Extension Connection: Winter is a good time to plan a garden

If you grow a garden,  now is the time of year for seed catalogs to start showing up.  The diversity of seeds available for a garden has never been greater.  There are old and new hybrid vegetables and the interest in heirloom vegetables has allowed many old and nearly lost types reappear. Many of these garden plants are only available via mail order.

For crops like tomatoes and peppers that are usually transplanted into the garden, you must be able to grow your own plants before you can take advantage of seeds. This does not require a high tech greenhouse or other expensive equipment.

You can built a 6-foot-square outdoor grow box heated by in-soil heater cables very inexpensively. One with a removable clear plastic cover and can produce enough plants to plant a two thousand square foot garden.

Once you have a way to start seeds, the choices for tomatoes, peppers and other transplanted vegetables are mind boggling. They come in a diversity of sizes, shapes, colors, maturities, flavors and prices. There are companies that offer literally hundreds of varieties, all sounding delicious and easy to grow in their descriptions.  It takes time to figure out which works best in your garden, using your cultural methods, and suiting your taste..

For example, I grew a paste type tomato called opalka last year. It’s not available as transplants here in western Colorado. It was a great tasting cooking and canning tomato.  It set quite a bit of fruit, most of which rotted before it matured. I gave some plants to a friend, and she had great yields of quality fruit. My experience was bad, I will not grow opalka again. Her experience was very good, and she will be looking for plants this year.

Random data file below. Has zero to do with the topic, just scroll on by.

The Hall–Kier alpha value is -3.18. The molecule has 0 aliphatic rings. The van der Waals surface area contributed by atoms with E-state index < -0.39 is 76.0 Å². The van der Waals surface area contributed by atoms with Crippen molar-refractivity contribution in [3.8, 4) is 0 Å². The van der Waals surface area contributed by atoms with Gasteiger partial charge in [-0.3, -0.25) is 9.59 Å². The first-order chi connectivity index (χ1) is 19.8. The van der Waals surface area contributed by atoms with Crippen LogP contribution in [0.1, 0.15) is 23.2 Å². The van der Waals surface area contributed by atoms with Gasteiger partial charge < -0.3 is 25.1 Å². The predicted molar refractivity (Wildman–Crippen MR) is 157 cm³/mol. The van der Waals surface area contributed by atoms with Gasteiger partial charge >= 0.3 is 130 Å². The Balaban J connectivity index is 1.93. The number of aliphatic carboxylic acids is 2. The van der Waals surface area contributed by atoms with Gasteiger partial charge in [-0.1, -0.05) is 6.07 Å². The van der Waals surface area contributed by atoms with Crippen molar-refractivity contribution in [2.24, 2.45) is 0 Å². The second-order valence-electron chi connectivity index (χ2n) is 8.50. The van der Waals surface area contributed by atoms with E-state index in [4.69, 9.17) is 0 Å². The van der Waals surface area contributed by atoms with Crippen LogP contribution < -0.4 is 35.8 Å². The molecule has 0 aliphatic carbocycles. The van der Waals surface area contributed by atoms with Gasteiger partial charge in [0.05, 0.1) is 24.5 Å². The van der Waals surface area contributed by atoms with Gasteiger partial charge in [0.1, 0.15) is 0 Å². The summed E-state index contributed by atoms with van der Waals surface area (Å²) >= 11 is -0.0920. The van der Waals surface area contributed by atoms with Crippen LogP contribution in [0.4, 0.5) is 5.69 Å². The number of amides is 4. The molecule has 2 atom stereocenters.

Here are some of my favorite vegetables that aren’t easy to find except in garden catalogs. Heirloom tomatoes — there are hundreds of varieties, some good some bad. I tried several Roma type tomatoes last year. The best was incas. It’s hard to find, especially in quantity. The tomatoes were good size (for Roma’s).  Tormenta and martino’s roma were also good varieties.  Sausage was a dismal failure — no usable fruit at all.

When it comes to slicing tomatoes, I still prefer to grow shady lady, which is available at some local garden centers.  They produce large, firm, tasty and long lasting fruit on a semi determinate plant. There are a lot of other good, productive, tasty tomato varieties available locally, but if you want to get out of the ordinary types, you have to grow your own.

Chili peppers are another plant where growing your own plants is an option.  They like warm soils, so soil heating coils are a must for outdoor grow box plantings. They also help a lot in a lot of indoor plantings. There are a lot of big Jim, numex big Jim and other Anaheim type plants available locally.

There are a lot of good old and new melon varieties out there. There is a pretty good diversity of traditional muskmelon and watermelon seed available locally. If you look at the diversity of heirloom types available from small seed producers, there are lots of very early melons and late storage melons. Try some Israeli perfume melons. They are small, but aromatic and very sweet. Canary melons look like spaghetti squash, but are very sweet with a white flesh.

Gardening is a great way to try foods that you will never find in a grocery store or even most farm markets. If you are new to gardening and want to learn more, CSU Extension has a great Master Gardening program that starts in January and meets weekly through March.

Learn gardening and make new gardening friends. Call the Tri River Area extension Office at 244-1834 for more information.


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